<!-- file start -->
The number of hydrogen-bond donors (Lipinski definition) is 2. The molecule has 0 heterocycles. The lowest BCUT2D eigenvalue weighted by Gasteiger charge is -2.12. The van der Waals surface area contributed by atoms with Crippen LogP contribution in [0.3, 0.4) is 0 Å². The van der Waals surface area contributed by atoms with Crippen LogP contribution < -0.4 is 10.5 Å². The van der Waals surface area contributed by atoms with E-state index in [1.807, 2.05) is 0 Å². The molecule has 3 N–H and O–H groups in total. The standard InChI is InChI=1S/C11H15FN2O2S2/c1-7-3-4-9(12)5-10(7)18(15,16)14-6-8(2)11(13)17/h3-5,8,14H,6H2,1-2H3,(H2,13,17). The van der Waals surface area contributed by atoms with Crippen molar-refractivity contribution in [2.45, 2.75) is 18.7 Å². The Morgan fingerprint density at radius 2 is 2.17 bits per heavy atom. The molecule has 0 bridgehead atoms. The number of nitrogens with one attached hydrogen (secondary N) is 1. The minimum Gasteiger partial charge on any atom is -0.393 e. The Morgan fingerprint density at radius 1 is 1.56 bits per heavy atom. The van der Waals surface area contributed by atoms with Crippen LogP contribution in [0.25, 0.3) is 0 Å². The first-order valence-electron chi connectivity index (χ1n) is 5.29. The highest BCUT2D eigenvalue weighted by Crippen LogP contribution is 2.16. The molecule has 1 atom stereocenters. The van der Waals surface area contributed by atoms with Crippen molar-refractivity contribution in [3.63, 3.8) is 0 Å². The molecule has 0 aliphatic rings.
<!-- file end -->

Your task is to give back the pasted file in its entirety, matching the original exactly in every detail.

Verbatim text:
The number of hydrogen-bond donors (Lipinski definition) is 2. The molecule has 0 heterocycles. The lowest BCUT2D eigenvalue weighted by Gasteiger charge is -2.12. The van der Waals surface area contributed by atoms with Crippen LogP contribution in [0.3, 0.4) is 0 Å². The van der Waals surface area contributed by atoms with Crippen LogP contribution < -0.4 is 10.5 Å². The van der Waals surface area contributed by atoms with E-state index in [1.807, 2.05) is 0 Å². The molecule has 3 N–H and O–H groups in total. The standard InChI is InChI=1S/C11H15FN2O2S2/c1-7-3-4-9(12)5-10(7)18(15,16)14-6-8(2)11(13)17/h3-5,8,14H,6H2,1-2H3,(H2,13,17). The van der Waals surface area contributed by atoms with Crippen molar-refractivity contribution in [2.45, 2.75) is 18.7 Å². The Morgan fingerprint density at radius 2 is 2.17 bits per heavy atom. The molecule has 0 bridgehead atoms. The number of nitrogens with one attached hydrogen (secondary N) is 1. The minimum Gasteiger partial charge on any atom is -0.393 e. The Morgan fingerprint density at radius 1 is 1.56 bits per heavy atom. The van der Waals surface area contributed by atoms with Crippen LogP contribution in [0.25, 0.3) is 0 Å². The first-order valence-electron chi connectivity index (χ1n) is 5.29. The highest BCUT2D eigenvalue weighted by Crippen LogP contribution is 2.16. The molecule has 1 atom stereocenters. The van der Waals surface area contributed by atoms with Crippen molar-refractivity contribution in [3.63, 3.8) is 0 Å². The molecule has 0 aliphatic rings.